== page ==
I'm sure that the metal world is littered with projects formed as proof to ex-band mates that they made a mistake in dumping a member out on the curb. Immediately the age old tale of Megadeth and Metallica comes to mind which, in the end was really more of a coming of age tale. Something makes me think the circumstances surrounding Isanmaa's creation after Kimmo Luttinen was evicted from Impaled Nazarene form a more dangerous and less teen-angsty fable. As it is, all listeners have to take from this coup is a single hard-nosed, bitter and resentful demo entitled Yli Peltojen, Vetten Ja Tunturien which, in it's quick and direct attack is an enjoyable artifact for those deeply mired in the ins and outs of the Finnish black metal lineage. What I take most of all from this release, is in response to brother Mika Luttinen's portrayal of the reasoning behind the exit of Kimmo from Impaled, is that there is more behind the story then what we are hearing. Mika cites that Kimmo "changed our style pretty much after the release of Ugra-Karma. It was his vision of how we should sound, and the rest of us weren't happy at all. It is useless for a band like us to try to be a copy of Danzig or fucking Paradise Lost." There is no sense of that desire in this release which is as fast, blistering and purely black as anything Impaled had been to that point.
Though the original version of this is nigh impossible to find at this point, this CD version by Primitive Reaction offers the original material with an additional bonus track which is distinctively different from the five original songs from the original '96 tape. The artwork is somewhat bland here but then again, so was the tape artwork with just simple lettering. The booklet contains the lyrics which, to me look like a midget being slammed on a keyboard which produces only vowels and the letters L, K and N. Simple layout, simple release. It echoes the music fairly well. I believe there is little else to identify here and it would have been nice to have been offered just a little more with this release.
Five short, immediate tracks of black metal ferocity. Opening track, "Isanmaani," levels any doubts about what style, what genre, etc Kimmo is interested in creating. It's got heaps of attitude. My favorite track on the release is without a doubt second track, "Sinä Luot, Tuhoat," which is borderline speed metal taking cues from Sodom and tracks like Ausgebombt which ride on a simple back and forth rubbing out of notes and riff repetition. Here the material is overlapped by fuzzy deep guitars such as on Aeternus' Beyond the Wandering Moon but with a slightly more digital signal. Vocally, Kimmo sounds like a rabid aboriginal creature. The inclusion of a short burst of layered melody midway into the track complicates the song just enough to not sound dull. The fade out is a bit of a disappointment after the energy built up in the just-short-of-two minutes track. The third and fourth place tracks emphasize black metal hallmarks of subtle melodic flourishes, subdued melancholy and downplayed rhythmic variation. In short, they are as are so many other black metal tracks though these offer just a bit more emotion and passion than is often expelled.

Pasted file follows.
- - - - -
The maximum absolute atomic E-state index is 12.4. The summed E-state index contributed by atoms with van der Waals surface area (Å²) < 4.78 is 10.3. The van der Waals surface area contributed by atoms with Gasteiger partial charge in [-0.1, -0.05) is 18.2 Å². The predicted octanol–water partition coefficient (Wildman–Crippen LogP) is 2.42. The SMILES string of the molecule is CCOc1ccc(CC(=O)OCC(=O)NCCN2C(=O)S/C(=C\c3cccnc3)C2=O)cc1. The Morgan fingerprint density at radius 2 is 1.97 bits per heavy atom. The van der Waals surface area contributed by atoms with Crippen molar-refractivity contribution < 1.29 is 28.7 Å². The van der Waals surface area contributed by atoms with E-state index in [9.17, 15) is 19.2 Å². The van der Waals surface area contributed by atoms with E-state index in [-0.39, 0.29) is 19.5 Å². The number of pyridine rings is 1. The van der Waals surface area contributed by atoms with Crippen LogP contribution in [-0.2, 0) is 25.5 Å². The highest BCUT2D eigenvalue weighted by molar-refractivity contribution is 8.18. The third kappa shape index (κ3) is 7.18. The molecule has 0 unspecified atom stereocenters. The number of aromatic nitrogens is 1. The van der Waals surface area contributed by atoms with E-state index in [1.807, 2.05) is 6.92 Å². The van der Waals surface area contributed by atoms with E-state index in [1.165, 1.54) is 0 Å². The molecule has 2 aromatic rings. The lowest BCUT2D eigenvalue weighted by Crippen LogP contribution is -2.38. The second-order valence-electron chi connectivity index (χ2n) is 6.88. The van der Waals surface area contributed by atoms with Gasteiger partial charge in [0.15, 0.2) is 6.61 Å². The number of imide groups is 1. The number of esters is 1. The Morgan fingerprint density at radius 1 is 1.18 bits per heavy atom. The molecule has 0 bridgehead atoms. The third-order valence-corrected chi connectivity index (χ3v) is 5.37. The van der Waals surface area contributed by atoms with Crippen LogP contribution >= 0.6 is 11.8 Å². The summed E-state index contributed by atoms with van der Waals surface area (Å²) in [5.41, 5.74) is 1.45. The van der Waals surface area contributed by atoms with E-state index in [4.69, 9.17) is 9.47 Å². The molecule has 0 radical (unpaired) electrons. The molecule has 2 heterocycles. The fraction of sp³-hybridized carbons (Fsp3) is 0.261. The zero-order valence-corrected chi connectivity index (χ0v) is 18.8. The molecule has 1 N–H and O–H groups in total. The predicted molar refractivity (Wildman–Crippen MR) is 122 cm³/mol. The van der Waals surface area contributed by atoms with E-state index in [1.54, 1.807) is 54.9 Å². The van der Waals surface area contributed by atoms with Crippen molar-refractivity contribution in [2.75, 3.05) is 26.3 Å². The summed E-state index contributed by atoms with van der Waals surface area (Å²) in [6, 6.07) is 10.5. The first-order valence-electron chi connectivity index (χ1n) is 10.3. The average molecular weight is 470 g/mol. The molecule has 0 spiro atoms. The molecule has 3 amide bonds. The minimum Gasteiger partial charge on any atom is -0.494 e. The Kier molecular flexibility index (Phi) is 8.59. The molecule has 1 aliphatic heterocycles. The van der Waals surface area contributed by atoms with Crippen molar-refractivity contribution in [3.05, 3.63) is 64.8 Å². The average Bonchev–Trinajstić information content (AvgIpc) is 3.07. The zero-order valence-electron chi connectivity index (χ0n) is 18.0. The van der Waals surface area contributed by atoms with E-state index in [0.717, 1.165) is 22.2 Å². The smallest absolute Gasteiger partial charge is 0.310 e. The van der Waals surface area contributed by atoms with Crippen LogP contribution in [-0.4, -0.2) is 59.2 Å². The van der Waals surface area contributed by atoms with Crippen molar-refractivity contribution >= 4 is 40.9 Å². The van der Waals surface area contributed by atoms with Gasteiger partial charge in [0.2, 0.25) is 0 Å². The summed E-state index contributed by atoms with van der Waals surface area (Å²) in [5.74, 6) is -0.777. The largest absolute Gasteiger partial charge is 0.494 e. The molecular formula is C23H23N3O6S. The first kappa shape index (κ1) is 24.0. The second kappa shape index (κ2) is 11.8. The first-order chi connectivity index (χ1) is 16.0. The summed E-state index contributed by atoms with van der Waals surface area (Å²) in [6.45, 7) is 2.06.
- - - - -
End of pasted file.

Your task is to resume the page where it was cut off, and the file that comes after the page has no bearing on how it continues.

The final two tracks are highlights as well. "Siva (Tuho)" is the fastest on the album, near indefinable speed with grunted and deranged vocals, evoked from deep within and literally spit out in a messy vitriolic fashion. The track offers an awkward break before refrain. "Aamutahti" is the bonus track here and is atonal and unsettling. It has prominent keys which perhaps is a reason why it was discarded from the original release. The guitars are still similar and the style is the same but a droning keyboard is a welcome textural differentiation at this point. The keys create psuedo-melodies and illusionary sounds. For a twelve minute release, a lot of material is here to discuss, especially when placing the release in the context as a response to Luttinen's exclusion by force or otherwise from Impaled Nazarene.